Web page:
I agree that for quite a time there will be many doctors who will not accept a salaried service and who will say that they will not for any consideration agree to changing their status as independent contractors. I accept that these people are entitled to their view, but their view is not entirely representative of the profession, certainly not of the younger element in the profession.

10.15 p.m.

It calls for no great imagination to realise that there are distinct advantages in encouraging acceptance in the medical profession of a salaried service in which doctors would no longer each have to provide the separate parts of the service as contractors but in which they would, so to speak, be released from the shackles of the way in which the profession has been harnessed in the past to provide the kind of complete service which it has hitherto supplied.

The same goes for dentists. At present—I take this from a report issued in 1971—there are 1,095 dentists providing general dental services in Scotland. There are attractions in the private practice of dentistry, but, as many of my hon. Friends will know, some of those attractions have been greatly exaggerated in recent years by certain elements in the dental profession, and there is a considerable proportion of younger dentists who would be willing to accept, especially in respect of National Health Service treatment, that there should be a salaried service.

I draw attention next to the position of the hospital consultant. Hon. Members will know of the problem which prevails as between the part-time consultant and the full-time hospital consultant. Suffice it to say that we believe—I am sure that my hon. Friends agree—that the part-time consultant system should be a thing of the past. It is an anachronism. The consultant physician, consultant surgeon, orthopaedic surgeon, paediatrician and the rest should all form part of a comprehensive salaried service within the National Health Service—

Mr. Dempsey

Full time, yes.

Dr. Miller

—full time. I am glad to have my hon. Friend's agreement. There can be no place for a system under which a group of people devote a small proportion of their time to the National Health Service and a large proportion of their time to lucrative private practice.

I know that some of what I am saying will not be popular with the medical profession, but I am sure that it will not be unpopular on any ground other than the salary aspect of it. Here, perhaps, I may beat variance with some of my hon. Friends, for I believe that a doctor, be he physician, surgeon, paediatrician or obstetrician, should have remuneration commensurate with his value to society and the skill which he can show. I do not object to a high rate of pay. What I object to is the double standard involved—the short cut, the way in which an operation may be performed without much delay as a result of people getting to the head of the queue because they are willing to pay a fee to a consultant who is operating, to a great extent, out-with the National Health Service.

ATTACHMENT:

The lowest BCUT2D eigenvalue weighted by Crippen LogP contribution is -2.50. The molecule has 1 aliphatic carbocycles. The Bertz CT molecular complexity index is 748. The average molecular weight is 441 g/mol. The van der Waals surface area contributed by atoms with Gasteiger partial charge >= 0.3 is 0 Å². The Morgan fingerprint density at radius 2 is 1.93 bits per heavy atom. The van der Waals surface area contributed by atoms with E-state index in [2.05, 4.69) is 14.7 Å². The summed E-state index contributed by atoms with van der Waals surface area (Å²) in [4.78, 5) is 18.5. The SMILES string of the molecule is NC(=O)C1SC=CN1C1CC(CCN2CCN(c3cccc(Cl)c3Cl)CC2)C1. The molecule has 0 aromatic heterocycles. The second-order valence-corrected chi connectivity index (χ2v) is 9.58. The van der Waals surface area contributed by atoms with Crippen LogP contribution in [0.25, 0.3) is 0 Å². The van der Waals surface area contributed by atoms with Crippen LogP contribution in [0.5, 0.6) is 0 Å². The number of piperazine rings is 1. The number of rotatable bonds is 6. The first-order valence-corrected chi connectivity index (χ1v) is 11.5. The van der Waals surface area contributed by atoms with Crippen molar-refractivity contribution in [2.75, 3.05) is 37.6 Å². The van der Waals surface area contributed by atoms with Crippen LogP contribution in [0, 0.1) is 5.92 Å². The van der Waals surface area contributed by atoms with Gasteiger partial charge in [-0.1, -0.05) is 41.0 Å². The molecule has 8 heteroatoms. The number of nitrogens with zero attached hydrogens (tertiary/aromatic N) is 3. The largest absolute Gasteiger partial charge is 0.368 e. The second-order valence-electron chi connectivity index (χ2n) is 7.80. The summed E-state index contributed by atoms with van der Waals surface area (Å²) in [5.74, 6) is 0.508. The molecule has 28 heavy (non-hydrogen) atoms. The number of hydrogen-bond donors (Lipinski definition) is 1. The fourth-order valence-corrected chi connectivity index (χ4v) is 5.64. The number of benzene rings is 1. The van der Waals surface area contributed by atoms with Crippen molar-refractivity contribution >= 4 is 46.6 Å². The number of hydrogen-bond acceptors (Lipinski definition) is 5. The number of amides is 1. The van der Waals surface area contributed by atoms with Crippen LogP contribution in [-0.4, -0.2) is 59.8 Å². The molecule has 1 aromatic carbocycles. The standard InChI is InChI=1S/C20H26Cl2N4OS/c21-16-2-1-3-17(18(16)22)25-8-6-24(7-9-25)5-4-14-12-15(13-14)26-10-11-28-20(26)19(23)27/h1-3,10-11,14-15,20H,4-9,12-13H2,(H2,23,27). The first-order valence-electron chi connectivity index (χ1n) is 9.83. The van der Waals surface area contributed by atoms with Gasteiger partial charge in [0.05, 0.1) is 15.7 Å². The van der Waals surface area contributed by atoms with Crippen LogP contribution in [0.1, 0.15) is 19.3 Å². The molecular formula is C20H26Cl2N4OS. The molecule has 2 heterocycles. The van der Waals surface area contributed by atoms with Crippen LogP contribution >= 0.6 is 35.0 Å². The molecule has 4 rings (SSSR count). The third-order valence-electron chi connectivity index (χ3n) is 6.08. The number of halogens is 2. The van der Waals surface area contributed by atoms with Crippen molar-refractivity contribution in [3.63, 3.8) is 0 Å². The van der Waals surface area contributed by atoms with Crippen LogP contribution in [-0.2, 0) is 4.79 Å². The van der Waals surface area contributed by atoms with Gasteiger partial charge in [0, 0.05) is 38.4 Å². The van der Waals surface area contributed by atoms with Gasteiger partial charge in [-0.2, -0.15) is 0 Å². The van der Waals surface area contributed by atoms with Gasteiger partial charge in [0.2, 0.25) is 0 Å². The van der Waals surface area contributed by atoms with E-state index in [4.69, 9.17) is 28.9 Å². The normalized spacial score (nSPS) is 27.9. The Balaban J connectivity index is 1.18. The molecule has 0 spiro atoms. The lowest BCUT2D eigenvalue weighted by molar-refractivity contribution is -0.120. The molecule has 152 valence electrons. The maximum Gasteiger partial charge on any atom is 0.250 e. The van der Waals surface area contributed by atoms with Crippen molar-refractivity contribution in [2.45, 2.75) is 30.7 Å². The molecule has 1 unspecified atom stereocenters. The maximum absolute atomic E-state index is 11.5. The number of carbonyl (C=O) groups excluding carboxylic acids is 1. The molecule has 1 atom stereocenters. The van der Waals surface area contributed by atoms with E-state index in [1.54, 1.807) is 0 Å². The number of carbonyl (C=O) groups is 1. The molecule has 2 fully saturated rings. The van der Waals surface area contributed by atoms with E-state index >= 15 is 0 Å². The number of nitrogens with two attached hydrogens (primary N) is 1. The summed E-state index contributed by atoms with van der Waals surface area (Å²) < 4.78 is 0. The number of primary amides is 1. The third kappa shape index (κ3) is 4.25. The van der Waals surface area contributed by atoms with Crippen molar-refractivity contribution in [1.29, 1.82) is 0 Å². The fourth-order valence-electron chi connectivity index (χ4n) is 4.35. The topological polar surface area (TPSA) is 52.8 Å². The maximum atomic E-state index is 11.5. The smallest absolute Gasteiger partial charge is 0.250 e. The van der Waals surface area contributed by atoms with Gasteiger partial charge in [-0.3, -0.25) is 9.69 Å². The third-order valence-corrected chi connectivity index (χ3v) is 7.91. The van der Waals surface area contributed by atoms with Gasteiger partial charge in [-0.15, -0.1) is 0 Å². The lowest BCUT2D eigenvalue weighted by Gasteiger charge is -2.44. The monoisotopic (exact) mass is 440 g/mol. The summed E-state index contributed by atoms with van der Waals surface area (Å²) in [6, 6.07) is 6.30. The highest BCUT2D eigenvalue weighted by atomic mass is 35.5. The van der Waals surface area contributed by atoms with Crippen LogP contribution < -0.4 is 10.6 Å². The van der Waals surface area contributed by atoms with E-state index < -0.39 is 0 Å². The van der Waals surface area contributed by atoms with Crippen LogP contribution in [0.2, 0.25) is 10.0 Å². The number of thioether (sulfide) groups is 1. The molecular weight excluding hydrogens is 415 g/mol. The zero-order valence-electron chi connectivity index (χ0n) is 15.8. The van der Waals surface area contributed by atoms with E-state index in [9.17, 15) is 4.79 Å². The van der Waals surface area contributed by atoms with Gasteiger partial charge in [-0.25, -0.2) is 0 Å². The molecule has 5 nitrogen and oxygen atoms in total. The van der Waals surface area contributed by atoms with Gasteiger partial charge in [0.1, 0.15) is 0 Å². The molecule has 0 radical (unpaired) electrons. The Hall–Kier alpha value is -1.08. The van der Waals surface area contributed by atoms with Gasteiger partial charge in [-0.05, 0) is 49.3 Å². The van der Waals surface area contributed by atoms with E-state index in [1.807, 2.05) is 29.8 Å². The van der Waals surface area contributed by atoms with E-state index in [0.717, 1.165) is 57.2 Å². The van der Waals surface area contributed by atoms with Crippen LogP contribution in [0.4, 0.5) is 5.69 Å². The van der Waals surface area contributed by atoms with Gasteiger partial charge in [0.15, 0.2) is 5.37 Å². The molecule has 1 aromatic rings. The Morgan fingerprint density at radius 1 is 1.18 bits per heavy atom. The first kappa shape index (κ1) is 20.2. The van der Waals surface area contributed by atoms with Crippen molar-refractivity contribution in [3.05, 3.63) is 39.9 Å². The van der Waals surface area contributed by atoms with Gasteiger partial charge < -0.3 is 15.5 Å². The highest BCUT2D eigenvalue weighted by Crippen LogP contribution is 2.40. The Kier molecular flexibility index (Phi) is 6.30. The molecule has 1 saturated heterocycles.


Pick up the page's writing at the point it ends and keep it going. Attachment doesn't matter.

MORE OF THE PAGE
This is an aspect of the reorganisation of the service which is fundamental to the concept of what a health service should be.

Mr. Dempsey

I am very interested in the argument my hon. Friend is adducing. It is well known that if people go privately to a consultant they can have their medical examination, analysis and everything else in a matter of days, whereas if they go to the same person employed in the hospital service on a part-time basis they may wait weeks. The solution to the problem is to ensure that priority cases are given urgent attention.

Dr. Miller

My hon. Friend raises a point which is of extreme importance in the National Health Service. Although the possibility of people getting to the head of the queue does not apply in respect of urgent conditions, it applies in respect of non-urgent conditions, and most of the operations which are performed are non-urgent. It is wrong that there should be two separate branches of the National Health Service—one which permits a person to go to the head of the queue because he pays a fee to a consultant, and the other in which it is impossible for a person to do that because he cannot afford to pay the fee and therefore must go to the end of the queue and wait several weeks, sometimes months and occasionally years before an operation is performed.

We have to tackle this aspect of the service. If we believe that the National Health Service was instituted for the benefit of people as a whole, we cannot believe other than that there should be no form of queue jumping or preferential treatment based on people's ability to pay. The only way in which we can obviate the problems which develop in the Health Service as presently constituted is to make it a completely salaried service in respect of the general practitioner, the general dental practitioner and the consultant, whether he be a paediatrician, obstetrician, physician or surgeon.

I commend to the Under-Secretary of State the new Clause which touches upon the basis of the health service in Scotland and, indeed, in the United Kingdom. I know he is a man of very considerable compassion. He followed the proceedings in Committee avidly and answered in a very competent way the points we on this side made to him. I am positive that he himself believes that this is the kind of service which has to be developed and which will be developed before we can truly say that the National Health Service in the United Kingdom and in Scotland is really a national service.

The Under-Secretary of State for Health and Education, Scottish Office (Mr. Hector Monro)

I expect the House will have heard that we had a very constructive Committee on this Bill and that with the kind of harmony we had we were able to make a lot of progress. A number of the Amendments which we shall be discussing tonight have been put down by the Government to meet the wishes of the Opposition—and I shall accept one of theirs.